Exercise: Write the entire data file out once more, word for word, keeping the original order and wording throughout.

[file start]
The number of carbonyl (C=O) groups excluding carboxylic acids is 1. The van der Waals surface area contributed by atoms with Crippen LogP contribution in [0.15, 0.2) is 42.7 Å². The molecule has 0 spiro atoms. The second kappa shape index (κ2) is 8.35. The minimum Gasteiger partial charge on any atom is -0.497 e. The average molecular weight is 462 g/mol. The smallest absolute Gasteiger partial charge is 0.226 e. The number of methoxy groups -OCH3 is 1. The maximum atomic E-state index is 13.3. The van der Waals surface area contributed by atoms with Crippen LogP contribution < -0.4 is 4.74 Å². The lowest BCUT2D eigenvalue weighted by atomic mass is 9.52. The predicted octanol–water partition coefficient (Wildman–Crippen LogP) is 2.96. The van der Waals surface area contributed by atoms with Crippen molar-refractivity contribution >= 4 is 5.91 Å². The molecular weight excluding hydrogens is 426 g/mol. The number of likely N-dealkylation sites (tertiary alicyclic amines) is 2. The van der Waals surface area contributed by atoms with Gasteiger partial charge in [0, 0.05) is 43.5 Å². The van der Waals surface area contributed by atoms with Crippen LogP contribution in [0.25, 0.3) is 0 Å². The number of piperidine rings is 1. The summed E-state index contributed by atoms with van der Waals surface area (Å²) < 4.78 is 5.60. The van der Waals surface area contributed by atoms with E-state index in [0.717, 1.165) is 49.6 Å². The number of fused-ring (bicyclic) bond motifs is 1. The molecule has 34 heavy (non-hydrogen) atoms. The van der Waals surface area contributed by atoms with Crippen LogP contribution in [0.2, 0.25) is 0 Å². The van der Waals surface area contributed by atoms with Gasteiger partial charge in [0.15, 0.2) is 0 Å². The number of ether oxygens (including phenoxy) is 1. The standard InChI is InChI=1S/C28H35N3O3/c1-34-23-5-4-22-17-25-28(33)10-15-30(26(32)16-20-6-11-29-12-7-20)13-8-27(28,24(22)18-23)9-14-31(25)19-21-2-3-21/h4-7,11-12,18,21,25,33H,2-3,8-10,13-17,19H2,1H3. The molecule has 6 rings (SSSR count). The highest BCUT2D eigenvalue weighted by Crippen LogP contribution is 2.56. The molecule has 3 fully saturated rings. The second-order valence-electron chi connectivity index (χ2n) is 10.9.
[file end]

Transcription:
The number of carbonyl (C=O) groups excluding carboxylic acids is 1. The van der Waals surface area contributed by atoms with Crippen LogP contribution in [0.15, 0.2) is 42.7 Å². The molecule has 0 spiro atoms. The second kappa shape index (κ2) is 8.35. The minimum Gasteiger partial charge on any atom is -0.497 e. The average molecular weight is 462 g/mol. The smallest absolute Gasteiger partial charge is 0.226 e. The number of methoxy groups -OCH3 is 1. The maximum atomic E-state index is 13.3. The van der Waals surface area contributed by atoms with Crippen LogP contribution < -0.4 is 4.74 Å². The lowest BCUT2D eigenvalue weighted by atomic mass is 9.52. The predicted octanol–water partition coefficient (Wildman–Crippen LogP) is 2.96. The van der Waals surface area contributed by atoms with Crippen molar-refractivity contribution >= 4 is 5.91 Å². The molecular weight excluding hydrogens is 426 g/mol. The number of likely N-dealkylation sites (tertiary alicyclic amines) is 2. The van der Waals surface area contributed by atoms with Gasteiger partial charge in [0, 0.05) is 43.5 Å². The van der Waals surface area contributed by atoms with Crippen LogP contribution in [0.25, 0.3) is 0 Å². The number of piperidine rings is 1. The summed E-state index contributed by atoms with van der Waals surface area (Å²) < 4.78 is 5.60. The van der Waals surface area contributed by atoms with E-state index in [0.717, 1.165) is 49.6 Å². The number of fused-ring (bicyclic) bond motifs is 1. The molecule has 34 heavy (non-hydrogen) atoms. The van der Waals surface area contributed by atoms with Crippen LogP contribution in [0.2, 0.25) is 0 Å². The van der Waals surface area contributed by atoms with Gasteiger partial charge in [0.15, 0.2) is 0 Å². The number of ether oxygens (including phenoxy) is 1. The standard InChI is InChI=1S/C28H35N3O3/c1-34-23-5-4-22-17-25-28(33)10-15-30(26(32)16-20-6-11-29-12-7-20)13-8-27(28,24(22)18-23)9-14-31(25)19-21-2-3-21/h4-7,11-12,18,21,25,33H,2-3,8-10,13-17,19H2,1H3. The molecule has 6 rings (SSSR count). The highest BCUT2D eigenvalue weighted by Crippen LogP contribution is 2.56. The molecule has 3 fully saturated rings. The second-order valence-electron chi connectivity index (χ2n) is 10.9.